Not only is this beyond ridiculous pandering to Wall Street, but it illustrates to whom our government serves. No Freedom of Information Act disclosures from the SEC after the new “reform” law. No press coverage of future scandals with what should be public information. We fund these entities continued existence through the public’s money and yet we have no right to see what they have done wrong?
High frequency trading, or more specifically flash orders, are practice of allowing certain market participants to pay a premium for access to order data (before it is placed on exchanges) and feeding that data to computers, allowing them to front run the trades of other market participants.
In effect, it is theft by using what should be privileged information. Most of the time institutions are targeted, but institutions often manage the retirements and pensions of Americans.
The great fabrication
We’re told by these high frequency trading companies that they’re providing liquidity to the market, enhancing price discovery and reducing slippage. The level of naivety necessary to believe these claims is unheard of.
First of all, to provide liquidity to the market these companies would have to provide a bid and ask that are not far apart. That is to say, if I’m buying a stock for $10.00 a share, I should expect a bid of $9.99 and an ask of $10.01. Anything more and the slippage potential is too great.
On Black Thursday, May 6th, 2010, we saw instead that the market makers ran for the hills, even their high frequency trading computers only knew how to offer the ask. Hence, the programs were selling anywhere they could and forcing the markets much lower.
To enhance price discovery high frequency traders would have to play fair instead of front running trades. When they front run a trade that there’s a lot of buyers on, the way they make money is to artificially raise the price. Instead of helping the market discover the actual value of a security, they are manipulating it for profit.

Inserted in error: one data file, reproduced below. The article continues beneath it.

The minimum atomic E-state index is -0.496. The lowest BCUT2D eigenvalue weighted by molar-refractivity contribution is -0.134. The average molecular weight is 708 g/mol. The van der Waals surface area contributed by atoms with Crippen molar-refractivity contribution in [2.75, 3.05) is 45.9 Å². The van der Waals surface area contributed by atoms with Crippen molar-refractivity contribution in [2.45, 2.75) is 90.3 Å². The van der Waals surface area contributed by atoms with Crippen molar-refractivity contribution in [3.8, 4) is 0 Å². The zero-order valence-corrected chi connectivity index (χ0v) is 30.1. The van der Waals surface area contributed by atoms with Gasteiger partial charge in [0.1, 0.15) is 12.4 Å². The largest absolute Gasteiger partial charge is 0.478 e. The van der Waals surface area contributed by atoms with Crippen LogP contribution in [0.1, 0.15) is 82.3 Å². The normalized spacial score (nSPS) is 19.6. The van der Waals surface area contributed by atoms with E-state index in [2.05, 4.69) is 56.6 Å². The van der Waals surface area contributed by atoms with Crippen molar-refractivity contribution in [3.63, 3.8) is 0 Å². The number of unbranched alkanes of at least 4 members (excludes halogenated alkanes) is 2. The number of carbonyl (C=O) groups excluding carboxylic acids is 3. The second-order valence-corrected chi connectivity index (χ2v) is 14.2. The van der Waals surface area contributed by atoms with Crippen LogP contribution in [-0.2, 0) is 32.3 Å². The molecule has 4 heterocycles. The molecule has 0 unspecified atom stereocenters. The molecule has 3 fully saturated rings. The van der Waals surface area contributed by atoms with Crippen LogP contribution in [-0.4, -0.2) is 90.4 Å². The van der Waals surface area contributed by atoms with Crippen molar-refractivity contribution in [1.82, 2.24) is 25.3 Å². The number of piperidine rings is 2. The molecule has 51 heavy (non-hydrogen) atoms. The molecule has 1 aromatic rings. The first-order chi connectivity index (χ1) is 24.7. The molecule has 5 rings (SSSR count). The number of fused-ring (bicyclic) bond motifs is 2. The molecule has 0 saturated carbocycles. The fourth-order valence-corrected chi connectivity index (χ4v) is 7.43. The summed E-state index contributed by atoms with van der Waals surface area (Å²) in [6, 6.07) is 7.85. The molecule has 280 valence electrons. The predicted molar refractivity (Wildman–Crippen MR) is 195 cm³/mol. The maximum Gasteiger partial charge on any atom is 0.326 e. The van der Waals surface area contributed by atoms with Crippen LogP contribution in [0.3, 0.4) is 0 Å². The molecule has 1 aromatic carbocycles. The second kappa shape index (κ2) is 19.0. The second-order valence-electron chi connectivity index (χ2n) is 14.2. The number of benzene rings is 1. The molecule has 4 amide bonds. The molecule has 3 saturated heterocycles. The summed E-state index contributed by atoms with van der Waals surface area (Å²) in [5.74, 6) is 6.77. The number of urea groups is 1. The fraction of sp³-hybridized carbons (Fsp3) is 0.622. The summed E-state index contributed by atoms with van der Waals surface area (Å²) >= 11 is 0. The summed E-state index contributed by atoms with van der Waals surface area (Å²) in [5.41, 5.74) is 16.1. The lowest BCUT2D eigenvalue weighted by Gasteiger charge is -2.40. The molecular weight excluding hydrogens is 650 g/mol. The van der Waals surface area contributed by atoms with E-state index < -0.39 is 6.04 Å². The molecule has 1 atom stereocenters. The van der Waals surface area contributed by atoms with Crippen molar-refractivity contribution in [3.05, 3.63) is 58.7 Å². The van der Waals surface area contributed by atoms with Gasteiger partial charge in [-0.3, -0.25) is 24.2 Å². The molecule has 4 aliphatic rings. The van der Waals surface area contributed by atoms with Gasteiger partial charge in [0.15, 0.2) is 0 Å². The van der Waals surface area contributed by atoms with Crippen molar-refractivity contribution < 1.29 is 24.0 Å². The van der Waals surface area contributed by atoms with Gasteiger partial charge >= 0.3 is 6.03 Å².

Black Thursday illustrated what can happen when computers run the markets without restraint. If high frequency trading lived up to its own hype it would have saved us from having such an event. Instead, it helped to cause massive losses and instability in stocks and other peripheral markets.
Theft is wrong
The only way to stop this unfair activity is to make it illegal. Anything short of a law that explicitly forbids high frequency trading will give the wiggle room that Wall Street can use to escape regulation and prosecution.
There’s no reason for a company to be able to pay for inside information on trades they can exploit to make a buck at someone else’s expense or claim to be a pillar of stability in the markets and fail completely right when we need it.
This activity is immoral and not a productive mechanism in a free market. Instead it is an alarming moral hazard and must be stopped before it brings down the market again.
The market has deteriorated significantly as news that the House vote failed to pass the bail out package crossed the newswires. At this point it may be unlikely that the bail out package passes or restores any confidence. This market is very oversold, but the path of least resistance in the interim and long term remains down. I am mostly cash and gold right now.
Karl Denninger is leading the charge to expose the risks of this bill to the American tax payer. See his opinion here: